Sullivan County Historical Society History Preserver Award 1994
Marjorie Durland Smith
The December 1, 1928 Certificate of Incorporation of the Sullivan County Historical Society lists as one of its directors, Emma C. Chase, an outstanding educator of the day, who as a District Superintendent of Schools was in charge of forty-nine schools and who was subsequently honored by having the elementary school in Wurtsboro named after her. Despite the responsibilities of her family and busy job, Mrs. Chase found time to make many worthwhile contributions to the work of the Society and passed on her enthusiasm to her daughter, Gladys Chase Durland, who in turn passed on her sense of dedication to the Society to her daughter, Marjorie Durland Smith. This History Preserver Award thus really honors three generations of remarkable women.
Marjorie has been a member of the Society and active in the field of local history for over forty years. Her list of accomplishments during this period is lengthy and can only be hinted at in this brief sketch.
Early in her career as a local historian she realized the importance of serious study and training in providing a foundation for any work in the field and the need to become acquainted with some of the first-rate minds active in local history. She began attending the State History Programs at the NYS Institute at Rensselaerville as well as classes at Cooperstown on restoration/conservation. There were always useful seminars being offered around the State, and she made a point of attending many of these. As she met important people in the field of local history, she brought some of them to the county as speakers at the annual dinners of the Society. Such important visitors included author Carl Carmer, Dean Fleigle of Syracuse, historian Dr. Louis Tucker and NYS Senior Historian Edmund Winslow. Over the years, men of his caliber brought both inspiration and expert Museum Management advice to the Society. Marjorie’s ability and interest were recognized beyond the county and she became President of the Hudson Valley Historians Association and President of the Municipal Historians Association of New York State.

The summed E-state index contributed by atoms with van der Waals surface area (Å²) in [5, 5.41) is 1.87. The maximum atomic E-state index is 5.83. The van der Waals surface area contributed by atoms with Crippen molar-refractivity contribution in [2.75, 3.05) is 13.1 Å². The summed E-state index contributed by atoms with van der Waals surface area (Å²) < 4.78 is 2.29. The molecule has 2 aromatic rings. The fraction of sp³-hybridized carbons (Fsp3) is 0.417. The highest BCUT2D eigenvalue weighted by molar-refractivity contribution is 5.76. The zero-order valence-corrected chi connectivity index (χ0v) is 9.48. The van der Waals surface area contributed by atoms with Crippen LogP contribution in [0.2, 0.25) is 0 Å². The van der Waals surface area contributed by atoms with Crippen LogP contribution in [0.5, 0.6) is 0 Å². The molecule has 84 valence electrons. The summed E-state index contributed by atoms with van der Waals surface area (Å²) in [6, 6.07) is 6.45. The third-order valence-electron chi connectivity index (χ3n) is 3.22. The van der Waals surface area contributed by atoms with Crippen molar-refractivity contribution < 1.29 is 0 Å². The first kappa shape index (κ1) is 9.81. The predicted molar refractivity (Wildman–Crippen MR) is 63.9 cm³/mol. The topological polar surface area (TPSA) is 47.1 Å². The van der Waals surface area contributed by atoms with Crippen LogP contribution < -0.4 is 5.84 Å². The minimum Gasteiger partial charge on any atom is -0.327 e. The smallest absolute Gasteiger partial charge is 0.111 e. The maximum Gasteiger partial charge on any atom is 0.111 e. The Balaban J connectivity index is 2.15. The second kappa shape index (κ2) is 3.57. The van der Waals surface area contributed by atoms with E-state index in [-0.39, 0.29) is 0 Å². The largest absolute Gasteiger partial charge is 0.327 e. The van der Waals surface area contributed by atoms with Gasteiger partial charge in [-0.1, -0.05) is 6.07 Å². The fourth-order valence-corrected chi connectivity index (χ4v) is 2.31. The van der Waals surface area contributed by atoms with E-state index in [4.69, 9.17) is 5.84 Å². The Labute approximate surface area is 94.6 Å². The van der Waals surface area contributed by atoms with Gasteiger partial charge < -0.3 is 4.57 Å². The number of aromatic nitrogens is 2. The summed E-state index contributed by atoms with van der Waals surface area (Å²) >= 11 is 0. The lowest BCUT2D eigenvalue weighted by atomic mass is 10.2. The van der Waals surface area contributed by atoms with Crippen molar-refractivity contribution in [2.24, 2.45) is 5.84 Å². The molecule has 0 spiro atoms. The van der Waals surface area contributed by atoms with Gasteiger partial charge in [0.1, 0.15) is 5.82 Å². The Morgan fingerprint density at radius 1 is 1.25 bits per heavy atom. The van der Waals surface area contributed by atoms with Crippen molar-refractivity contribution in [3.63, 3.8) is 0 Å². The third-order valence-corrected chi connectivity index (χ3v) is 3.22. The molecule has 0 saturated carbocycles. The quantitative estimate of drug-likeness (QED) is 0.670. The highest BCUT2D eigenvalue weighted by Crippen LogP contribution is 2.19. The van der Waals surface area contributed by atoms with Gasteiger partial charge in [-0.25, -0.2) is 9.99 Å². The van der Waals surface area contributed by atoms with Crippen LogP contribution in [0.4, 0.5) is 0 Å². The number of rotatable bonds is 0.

Within the local Society Marjorie has been President on several different occasions, Director and Chairperson of the SCHS Museum and working with the late Henni Brandt, was responsible for the Museum exhibits from 1971 to 1992. She was one of the “crew” which moved the Museum to its new Hurleyville home in 1971 and over the years has worked with many teachers and fourth grade students to provide a background in local history. This involved student visits to the Museum but also presentations in the students’ classrooms. She had studied Design and Clothing Construction at Traphagen School of Design and this background proved to be valuable when later she developed and presented training seminars for Sullivan County BOCES teachers on the construction of period clothing. She is proud that she was responsible for bringing the first Afro-American speaker to an ACHS meeting during Black History Month, and as part of her concern to increase the effectiveness of the Society she was instrumental in 1993 in obtaining a $6,500 grant from NIC.
With her mother, Gladys Chase Durland, she re-initiated the annual Minisink Battle Commemorative Ceremony and with her husband, William Smith, conducted historic bus tours of Sullivan County for tourists and convention attendees. She worked on the NYS Bi-Centennial Celebration and helped to plan Sullivan county’s participation in the July 22, 1976 Bi-Centennial Celebration.
Marjorie is also Town Historian of Thompson and has been successful in reactivating the care and maintenance of abandoned cemeteries, sadly neglected for years. She also wrote a local history column, “Then and Now”, for the Republican Watchman.
She is the wife of William G. Smith and the mother of one son and three daughters. Despite her busy life she found time to be the Chairperson of the Town of Thompson Zoning Board of Appeals, President of the Monticello Women’s Club, Corresponding Secretary for the NYS Federation of Women’s Clubs, a Sunday School teacher and a Girl Scout leader.
In honoring a person who over four decades has made outstanding contributions to the study of local history and to the life of the Historical Society, Marjorie Durland Smith is an obvious choice. We are awed by her energy and thoroughness and can only express our appreciation for all she has done and to extend best wishes for good health and continuing productivity in the vineyard of local history.